The “blistering” continued, eventually completely separating from the parasite plasmalemmal surface layer and resulted in the formation of a SPOV in which the parasite cell was suspended (Fig. 15). Within the SPOV, the cell underwent numerous nuclear and cytoplasmic divisions (Fig. 16, ,17),17), resulting in the formation of several parasites, now called sporonts. These sporonts were characterized by the presence of a dense “thickened” plasmalemma (Fig. 16, ,18)18) and greatly increased ER. After the last cell division, the resulting cells, sporoblasts, within the SPOV became very dense and crenated as they developed the spore organelles. Thin sections of SPOVs were observed to contain four to six sporoblasts (Fig. 19).
Within the sporoblasts, the development of the polar filament and its anterior attachment complex proceeded before the lucent endospore coat was formed (Fig. 19). Cross-sections of the forming polar filament were visible in the late sporoblasts. The mature spores contained the extrusion apparatus and a single nucleated sporoplasm within a resistant spore coat consisting of a thick lucent endospore surrounded by the dense exospore (Fig. 20). All sporogonic stages were suspended in the SPOVs, which were persistent throughout the infection.
The spore is ~ 5 μm long in thin sections and contains 14--17 cross sections of the polar filament, arranged in a single row (Fig. 20, 21). The filament coil appears to be of uniform diameter (i.e. isofilar). The anterior third of the spore contains an elaborate lamellar and tubular-vesicular polaroplast immediately below the anterior attachment complex and above the single nucleus (Fig. 22).
By 108 h or 4.5 d PE, all developmental stages were observed. Multiple SPOVs containing spores were located directly within the host cell cytoplasm, abutting the remaining contractile fibers within the muscle cells. No xenoma formation was observed (Fig. 19).
Nervous tissue infection was observed in myelinated nerve fibers of adult fish (Fig. 23). These infections were observed in adult fish at 45 d PE. They contained primarily spores and sporoblasts within SPOVs with a few multinucleate proliferative stages in direct contact with the remaining nerve fiber cytoplasm. Higher magnification of the infected nerves (Fig. 24) demonstrated the presence of the host cytoplasm containing mitochondria surrounding a proliferative stage, all surrounded by SPOVs. With minimal host cytoplasm present, these multinucleate proliferative stages underwent cytokinesis, and continued the developmental cycle (Fig. 25). The parasite development observed in the brain tissue was within the cytoplasm of the nerve fibers that were surrounded by myelin (Fig. 23--25). As in muscle, no xenoma formation was observed.
Mature spores from the adult fish also contained the elaborate polaroplast. The anterior-most portion surrounded the attachment complex of the polar filament and was lamellar, with a portion of it wrapping around the tubular-vesicular polaroplast (Fig. 26, 27). Longitudinal sections through the spore consistently demonstrated that the polar filament formed a single row of 14--17 coils (Fig. 21, ,26).26). The posterior of the spore contained amorphous dense material in the area of the posterior vacuole (Fig. 21, ,26).26). The single nucleus of the spore was located below the polaroplast complex. The mature spores (Fig. 20, 21) and the developmental stages (Fig. 15----19)19) observed in muscle tissue appeared to be identical to spores (Fig. 26, 27) and developing stages (Fig. 24, 25) in nervous tissue. The heavily infected nerves eventually degenerated (Fig. 28), releasing the spore-filled SPOVs and free spores into the host, possibly initiating additional infections.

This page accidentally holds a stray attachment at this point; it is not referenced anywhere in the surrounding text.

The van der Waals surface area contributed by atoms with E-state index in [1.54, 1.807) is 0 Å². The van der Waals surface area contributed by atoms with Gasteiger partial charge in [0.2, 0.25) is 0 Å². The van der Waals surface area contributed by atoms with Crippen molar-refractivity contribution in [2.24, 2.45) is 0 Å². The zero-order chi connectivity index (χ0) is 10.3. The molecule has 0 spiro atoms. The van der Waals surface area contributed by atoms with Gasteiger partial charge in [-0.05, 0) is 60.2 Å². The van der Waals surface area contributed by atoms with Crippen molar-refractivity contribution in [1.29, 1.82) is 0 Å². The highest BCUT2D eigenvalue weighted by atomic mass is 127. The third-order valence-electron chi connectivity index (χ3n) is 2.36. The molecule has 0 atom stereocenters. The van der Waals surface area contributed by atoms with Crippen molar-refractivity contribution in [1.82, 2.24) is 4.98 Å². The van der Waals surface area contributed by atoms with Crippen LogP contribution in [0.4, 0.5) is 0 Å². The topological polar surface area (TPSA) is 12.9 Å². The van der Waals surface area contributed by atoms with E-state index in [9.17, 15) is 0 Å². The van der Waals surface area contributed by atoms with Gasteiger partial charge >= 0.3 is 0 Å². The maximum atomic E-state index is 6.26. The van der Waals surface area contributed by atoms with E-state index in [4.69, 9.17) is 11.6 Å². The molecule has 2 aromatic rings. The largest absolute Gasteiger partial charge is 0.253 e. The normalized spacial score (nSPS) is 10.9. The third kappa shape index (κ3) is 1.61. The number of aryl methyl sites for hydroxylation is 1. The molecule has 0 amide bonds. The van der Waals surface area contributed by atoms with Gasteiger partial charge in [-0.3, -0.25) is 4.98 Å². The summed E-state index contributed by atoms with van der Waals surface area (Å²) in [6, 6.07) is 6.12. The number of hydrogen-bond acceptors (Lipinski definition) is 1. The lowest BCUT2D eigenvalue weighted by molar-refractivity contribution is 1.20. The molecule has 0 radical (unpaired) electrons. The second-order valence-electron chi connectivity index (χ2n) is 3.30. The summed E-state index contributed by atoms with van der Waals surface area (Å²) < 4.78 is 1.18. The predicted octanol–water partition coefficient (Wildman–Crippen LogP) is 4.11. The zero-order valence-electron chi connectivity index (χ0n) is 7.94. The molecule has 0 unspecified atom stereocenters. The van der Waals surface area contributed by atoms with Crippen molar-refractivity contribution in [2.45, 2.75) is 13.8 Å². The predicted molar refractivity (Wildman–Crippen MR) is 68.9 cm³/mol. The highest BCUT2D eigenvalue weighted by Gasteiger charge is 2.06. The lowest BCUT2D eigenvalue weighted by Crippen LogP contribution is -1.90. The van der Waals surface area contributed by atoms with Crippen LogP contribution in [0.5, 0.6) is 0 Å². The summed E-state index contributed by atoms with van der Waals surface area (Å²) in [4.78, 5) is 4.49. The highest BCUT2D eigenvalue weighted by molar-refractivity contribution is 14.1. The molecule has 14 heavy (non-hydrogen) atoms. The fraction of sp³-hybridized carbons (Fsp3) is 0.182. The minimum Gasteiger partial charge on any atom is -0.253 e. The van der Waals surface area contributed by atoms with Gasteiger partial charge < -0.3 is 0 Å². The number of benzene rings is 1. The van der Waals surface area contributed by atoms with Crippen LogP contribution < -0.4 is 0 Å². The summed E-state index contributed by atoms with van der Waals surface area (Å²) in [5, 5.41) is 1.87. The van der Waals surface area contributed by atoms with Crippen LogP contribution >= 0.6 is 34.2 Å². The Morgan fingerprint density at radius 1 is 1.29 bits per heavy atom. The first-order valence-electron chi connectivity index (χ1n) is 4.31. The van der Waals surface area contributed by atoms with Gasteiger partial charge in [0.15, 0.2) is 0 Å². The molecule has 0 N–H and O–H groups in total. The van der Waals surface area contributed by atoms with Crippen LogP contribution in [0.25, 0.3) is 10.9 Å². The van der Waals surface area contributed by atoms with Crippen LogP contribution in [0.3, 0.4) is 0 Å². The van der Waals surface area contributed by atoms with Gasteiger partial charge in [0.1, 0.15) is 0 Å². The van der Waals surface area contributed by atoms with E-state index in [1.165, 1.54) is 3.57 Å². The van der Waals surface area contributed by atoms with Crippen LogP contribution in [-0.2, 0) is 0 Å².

De Kinkelin (1980) first reported the presence of a microsporidium in zebrafish from pet stores. He described lordosis with clusters of microsporidial spores associated with the ventral side of the nerve cord. De Kinkelin (1980) attributed the morbidity and mortality of the zebrafish to this parasite and reported that the spores were 3–4 μm long × 1.5–2 μm wide. Twenty years later, in a large research facility, Matthews et al. (2001) observed a microsporidium in the central nervous system of zebrafish that they considered the same as described by De Kinkelin (1980). Matthews et al. (2001) provided molecular and morphological information resulting in the establishment of a new genus, Pseudoloma, and its type species neurophilia as a consequence of its location in the host. They concluded that the aggregates of spores represented xenomas in the nervous tissue containing multiple SPOVs filled with up to 16 single nucleated spores that measured 5.4 × 2.7 μm as fresh spores, containing 13--16 cross-sections of the polar filament coil. Kent and Bishop-Stewart (2003) described experimental transmission of P. neurophilia in zebrafish by water-borne exposure. Histological examination revealed infection in several other tissues in addition to the nervous system, including the muscle and ovaries.